The astrological world has always been a field that has intrigued me, and though it has no real, scientific basis, I believe in its healing power and in the many things it can teach us if we let it. Now that it’s October, I’ve felt especially drawn to it.
I recently got into the habit of reading my horoscope at the beginning of each week; the readings are usually written in a way that is very general, so if I think about it enough, there will always be a situation in my life that I will be able to apply them to.
I thus read my horoscope as a way to set my intentions for the week, which in turn has allowed me to start each week with purpose. I see my weekly horoscopes as ‘guides‘ in a way, providing the themes or situations I should be focusing on as the week progresses.
I have noticed that for the last month or so, my readings have been centering around the theme of self sabotage: how I should control my impulses for sabotaging myself and my opportunities, how I should think things through before I act or speak, and how I should be taking steps to fine-tune my thought processes.
The interesting thing about self sabotage is that almost – if not all of us – have been guilty of it at some point without realizing it, because self sabotage usually comes from unconscious urges. I do not believe that it comes from a place of self hatred, but rather, from the fear of leaving comfort zones, from low confidence, and ultimately, from the belief that the Universe does not want what is best for us.
Self sabotage is sneaky, and it creeps up in very subtle ways: when I procrastinate, I am self sabotaging. When I overthink situations, I am self sabotaging. In short, any time I do or think something that pushes me farther away from my ideal self or causes me to lose connection with who I am, I am engaging in self sabotage.
Having said that, I believe there are three main pillars that can dictate the ways in which we sabotage ourselves. I have listed them below, along with ways in which they can be corrected. Grab a cup of coffee, relax, and enjoy!
See Yourself for Who You Are – Easier said than done. The ways in which we sabotage ourselves can have a lot to do with the ways in which we were brought up. For example, someone that was brought up being told that they were “perfect the way they are” or that they “never needed to work hard for anything” or that was given everything they wanted as a child, might sabotage themselves later in life by believing they are above having to work to get to where they want or might even give up at the first sign of failure.
On the other end of the spectrum, if someone was belittled when they were a child, they might sabotage themselves by never putting themselves out there to begin with. Take a long look at yourself and be open and honest when looking at where you stand on this scale. I believe that the first step to minimizing sabotaging behaviors is being comfortable and understanding of oneself.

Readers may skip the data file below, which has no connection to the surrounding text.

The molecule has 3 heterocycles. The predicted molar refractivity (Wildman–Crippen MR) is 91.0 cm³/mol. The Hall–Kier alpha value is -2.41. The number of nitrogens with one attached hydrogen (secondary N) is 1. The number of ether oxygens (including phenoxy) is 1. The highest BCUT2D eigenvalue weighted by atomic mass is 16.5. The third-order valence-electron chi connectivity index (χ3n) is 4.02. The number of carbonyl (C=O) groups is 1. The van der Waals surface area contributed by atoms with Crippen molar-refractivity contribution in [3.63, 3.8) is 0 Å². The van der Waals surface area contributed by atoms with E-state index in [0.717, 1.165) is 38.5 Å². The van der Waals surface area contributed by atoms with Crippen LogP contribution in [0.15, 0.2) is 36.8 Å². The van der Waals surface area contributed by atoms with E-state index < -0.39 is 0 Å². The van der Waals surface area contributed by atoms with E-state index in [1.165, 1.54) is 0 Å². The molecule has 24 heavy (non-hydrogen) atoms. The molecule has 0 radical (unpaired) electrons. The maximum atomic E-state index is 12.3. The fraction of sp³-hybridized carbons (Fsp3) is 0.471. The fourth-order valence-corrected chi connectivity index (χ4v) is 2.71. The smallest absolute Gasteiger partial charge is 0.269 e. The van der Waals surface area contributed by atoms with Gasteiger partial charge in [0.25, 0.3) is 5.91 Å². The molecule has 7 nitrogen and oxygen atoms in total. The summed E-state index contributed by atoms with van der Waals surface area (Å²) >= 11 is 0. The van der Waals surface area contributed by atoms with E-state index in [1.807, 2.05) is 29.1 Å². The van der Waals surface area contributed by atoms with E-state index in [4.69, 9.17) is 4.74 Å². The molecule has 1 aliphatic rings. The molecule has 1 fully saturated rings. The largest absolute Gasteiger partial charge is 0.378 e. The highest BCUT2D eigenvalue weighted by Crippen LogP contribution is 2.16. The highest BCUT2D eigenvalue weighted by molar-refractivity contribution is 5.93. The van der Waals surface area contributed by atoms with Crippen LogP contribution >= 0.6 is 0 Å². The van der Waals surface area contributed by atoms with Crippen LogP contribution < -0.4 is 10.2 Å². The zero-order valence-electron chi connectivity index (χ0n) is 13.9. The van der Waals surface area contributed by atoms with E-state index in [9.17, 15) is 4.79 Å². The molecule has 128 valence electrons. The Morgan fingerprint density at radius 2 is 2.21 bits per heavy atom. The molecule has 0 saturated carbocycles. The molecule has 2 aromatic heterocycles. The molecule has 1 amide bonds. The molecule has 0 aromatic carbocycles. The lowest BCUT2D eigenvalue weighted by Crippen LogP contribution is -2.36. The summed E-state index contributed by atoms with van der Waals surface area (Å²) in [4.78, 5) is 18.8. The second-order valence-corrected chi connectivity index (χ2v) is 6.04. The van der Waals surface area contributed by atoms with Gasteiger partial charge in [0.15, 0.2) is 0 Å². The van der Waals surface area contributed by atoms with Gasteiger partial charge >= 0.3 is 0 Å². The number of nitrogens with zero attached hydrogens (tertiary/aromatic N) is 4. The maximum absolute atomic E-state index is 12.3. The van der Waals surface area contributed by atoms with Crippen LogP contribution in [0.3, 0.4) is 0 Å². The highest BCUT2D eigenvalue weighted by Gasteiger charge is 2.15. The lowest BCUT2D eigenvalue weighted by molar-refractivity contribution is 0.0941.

Become More Aware – As I mentioned above, self sabotage mostly stems from unconscious processes. As modern individuals who are currently on the go, we are usually unaware of the negative habits and thought processes that we fall prey to. We go about our lives reacting to bad situations instead of being proactive towards them. When we react, we are bringing about nasty habits that make us act in ways that we might later regret or put us down.
Try doing one thing a day that will help you feel good (either emotionally or physically) and bring awareness and purpose into it. Then, try carrying that awareness into other aspects of your life and act in ways that will ultimately make you happy.
Learn to Be Uncomfortable – Our egos want to keep us safe; they tend to limit us into a tiny box of habits that won’t surprise us with their outcomes, in which we always know where our feet are going to land. A lot of times, comfort zones actually make us cling to things that we should actually be pushing past: “smoke that cigarette or drink it out, you deserve it”, or “push him away, the relationship is not going to last anyways”.
When we aim low, we will not be disappointed if things do not go as planned. Comfort makes us attach to these tiny, counterproductive instances because they have worked for us before. Gratification just makes us feel better; basking in the highs we get from the habits that aren’t really healthy but work is easier than just accepting discomfort and being okay with being outside familiar zones. Learn to be at peace with discomfort and practice more adaptive ways to cope with bad times.
Until next time!